If you stick your head out of a window in England right now, the chances are you’ll hear a notification alert followed by a bellowed expletive.
A staggering 618,903 people in England and Wales—that’s around one in every hundred people—were told to isolate last week after coming into suspected contact with someone who has tested positive for COVID-19. The alerts, sent out by the U.K. government’s bluetooth-powered contact tracing app, advise users not to leave their homes for 10 days.
Over the past two weeks, as the alerts lit up phone screens across the land, the U.K. media bemoaned the phenomenon as a “pingdemic.”
The new record-breaking total of pings all went out between July 8 and 15, in the days just before Prime Minister Boris Johnson lifted nearly all legal pandemic restrictions this week. Britain has been suffering from a huge new wave of infections this summer driven by the Delta variant, the Euro soccer championship, and Johnson’s hasty reopening.
In what now seems like an inevitable ironic twist, Johnson was pinged ahead of this week’s lifting of restrictions and had to deliver his statement marking what he had branded “Freedom Day” in isolation.
Now, so many people are either sick or isolating that it’s causing serious staff shortages—particularly in service industries and food supply lines— and social media feeds have been filled with photos of empty grocery shelves. Supermarkets have begged customers not to panic buy and the government has expressed fears over imminent shortages.
“I don’t want people to get the impression that every shelf in every supermarket is bare. That is not the case, but we are certainly concerned about instances of shortages, we are looking at the supply chains of critical industries, and we are reviewing that situation,” Business Secretary Kwasi Kwarteng said Thursday when asked about the empty shelves.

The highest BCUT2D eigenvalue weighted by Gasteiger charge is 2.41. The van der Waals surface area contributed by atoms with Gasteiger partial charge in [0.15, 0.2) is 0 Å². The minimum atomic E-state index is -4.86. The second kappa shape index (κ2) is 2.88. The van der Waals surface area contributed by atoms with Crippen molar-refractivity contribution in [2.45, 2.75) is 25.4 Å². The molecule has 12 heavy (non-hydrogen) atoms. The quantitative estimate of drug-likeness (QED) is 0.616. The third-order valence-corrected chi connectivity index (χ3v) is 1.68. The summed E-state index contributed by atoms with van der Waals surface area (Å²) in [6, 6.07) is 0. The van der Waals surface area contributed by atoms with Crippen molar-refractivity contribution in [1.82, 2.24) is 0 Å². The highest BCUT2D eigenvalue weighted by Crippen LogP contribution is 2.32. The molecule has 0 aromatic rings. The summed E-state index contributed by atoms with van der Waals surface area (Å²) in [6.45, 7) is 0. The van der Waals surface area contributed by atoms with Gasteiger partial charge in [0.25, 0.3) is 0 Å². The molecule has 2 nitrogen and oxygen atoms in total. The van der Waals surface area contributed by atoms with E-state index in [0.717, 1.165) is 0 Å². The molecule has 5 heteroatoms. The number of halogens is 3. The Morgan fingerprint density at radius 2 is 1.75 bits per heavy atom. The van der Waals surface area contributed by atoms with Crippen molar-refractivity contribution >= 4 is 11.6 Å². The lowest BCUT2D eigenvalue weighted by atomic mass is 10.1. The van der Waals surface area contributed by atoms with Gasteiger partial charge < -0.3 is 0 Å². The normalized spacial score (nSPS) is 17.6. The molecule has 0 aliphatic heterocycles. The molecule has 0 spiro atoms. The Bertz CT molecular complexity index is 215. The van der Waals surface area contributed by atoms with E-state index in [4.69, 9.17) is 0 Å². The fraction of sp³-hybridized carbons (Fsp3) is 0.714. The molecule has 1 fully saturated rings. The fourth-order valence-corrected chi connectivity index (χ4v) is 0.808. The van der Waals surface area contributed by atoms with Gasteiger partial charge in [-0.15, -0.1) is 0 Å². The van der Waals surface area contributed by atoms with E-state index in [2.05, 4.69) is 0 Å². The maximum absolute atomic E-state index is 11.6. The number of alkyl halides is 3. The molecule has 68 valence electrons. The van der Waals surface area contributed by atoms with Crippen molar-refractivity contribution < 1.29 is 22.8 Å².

The scale of the alerts has been so vast that it appears to be causing a potentially disastrous public backlash against the app itself.
In England and Wales, the vast majority of pandemic contact tracing is carried out by the app. Anyone can voluntarily download it to their phone, and, if a user returns a positive COVID-19 test, the app is then able to alert any other users who came close to that infected person in the days leading up to their positive test. They are asked to isolate for 10 days from the initial exposure, but the alert is not legally enforceable.
As an opt-in scheme, it relies on public compliance—and it seems that’s being tested by relentless pings and negative press coverage.
The hashtag #DeleteTheApp has been trending on social media for days, radio phone-ins have carried dubious tales of people being pinged after sitting too close to a neighbor on the other side of a shared wall, and a poll showed that one in 10 people who had previously used the app had gotten rid of it. Young people were much more likely to have hit delete.
The ex-health secretary, Jeremy Hunt, warned the government it risks losing “social consent” for the app unless it decreases its sensitivity or makes fully vaccinated people exempt from isolation rules. He said that, if the public loses patience with the app, then it will become much more difficult to track future clusters as the nation fully reopens.
In England and Wales, the rules around isolation are set to change from Aug. 16, when fully vaccinated people and under-18s will not have to stay at home if they’re exposed to someone with a positive virus test.
But, until then, and with there being almost no legal pandemic restrictions left in force, it appears England’s “pingdemic” will go on.
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